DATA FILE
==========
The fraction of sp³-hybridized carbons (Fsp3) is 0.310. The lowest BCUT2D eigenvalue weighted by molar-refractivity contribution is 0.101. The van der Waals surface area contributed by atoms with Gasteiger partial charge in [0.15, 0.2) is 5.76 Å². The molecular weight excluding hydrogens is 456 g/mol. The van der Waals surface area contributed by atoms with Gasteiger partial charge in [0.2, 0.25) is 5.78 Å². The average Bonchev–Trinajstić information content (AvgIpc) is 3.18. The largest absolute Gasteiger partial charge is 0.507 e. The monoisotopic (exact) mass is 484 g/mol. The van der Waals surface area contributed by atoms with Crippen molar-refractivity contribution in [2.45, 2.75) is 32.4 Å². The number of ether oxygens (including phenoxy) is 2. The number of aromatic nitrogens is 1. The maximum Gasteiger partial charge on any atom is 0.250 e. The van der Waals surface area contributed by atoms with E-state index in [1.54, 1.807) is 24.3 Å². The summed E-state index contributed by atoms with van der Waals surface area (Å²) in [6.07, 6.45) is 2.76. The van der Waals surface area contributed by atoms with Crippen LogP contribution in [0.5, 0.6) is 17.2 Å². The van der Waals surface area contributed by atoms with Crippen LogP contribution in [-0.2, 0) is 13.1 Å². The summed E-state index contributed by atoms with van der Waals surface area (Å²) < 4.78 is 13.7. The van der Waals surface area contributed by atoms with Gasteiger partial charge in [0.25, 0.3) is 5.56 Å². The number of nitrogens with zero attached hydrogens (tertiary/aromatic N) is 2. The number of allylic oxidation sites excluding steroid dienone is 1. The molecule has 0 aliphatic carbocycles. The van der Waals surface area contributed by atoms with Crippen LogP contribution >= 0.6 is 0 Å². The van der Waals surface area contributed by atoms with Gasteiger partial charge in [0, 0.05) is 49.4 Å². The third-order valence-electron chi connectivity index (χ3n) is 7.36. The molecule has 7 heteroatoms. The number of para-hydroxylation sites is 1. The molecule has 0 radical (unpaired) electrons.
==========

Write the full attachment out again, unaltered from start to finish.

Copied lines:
The fraction of sp³-hybridized carbons (Fsp3) is 0.310. The lowest BCUT2D eigenvalue weighted by molar-refractivity contribution is 0.101. The van der Waals surface area contributed by atoms with Gasteiger partial charge in [0.15, 0.2) is 5.76 Å². The molecular weight excluding hydrogens is 456 g/mol. The van der Waals surface area contributed by atoms with Gasteiger partial charge in [0.2, 0.25) is 5.78 Å². The average Bonchev–Trinajstić information content (AvgIpc) is 3.18. The largest absolute Gasteiger partial charge is 0.507 e. The monoisotopic (exact) mass is 484 g/mol. The van der Waals surface area contributed by atoms with Crippen molar-refractivity contribution in [2.45, 2.75) is 32.4 Å². The number of ether oxygens (including phenoxy) is 2. The number of aromatic nitrogens is 1. The maximum Gasteiger partial charge on any atom is 0.250 e. The van der Waals surface area contributed by atoms with E-state index in [1.54, 1.807) is 24.3 Å². The summed E-state index contributed by atoms with van der Waals surface area (Å²) in [6.07, 6.45) is 2.76. The van der Waals surface area contributed by atoms with Crippen LogP contribution in [0.5, 0.6) is 17.2 Å². The van der Waals surface area contributed by atoms with Crippen LogP contribution in [-0.2, 0) is 13.1 Å². The summed E-state index contributed by atoms with van der Waals surface area (Å²) < 4.78 is 13.7. The van der Waals surface area contributed by atoms with Gasteiger partial charge in [0.25, 0.3) is 5.56 Å². The number of nitrogens with zero attached hydrogens (tertiary/aromatic N) is 2. The number of allylic oxidation sites excluding steroid dienone is 1. The molecule has 0 aliphatic carbocycles. The van der Waals surface area contributed by atoms with Crippen LogP contribution >= 0.6 is 0 Å². The van der Waals surface area contributed by atoms with Gasteiger partial charge in [0, 0.05) is 49.4 Å². The third-order valence-electron chi connectivity index (χ3n) is 7.36. The molecule has 7 heteroatoms. The number of para-hydroxylation sites is 1. The molecule has 0 radical (unpaired) electrons.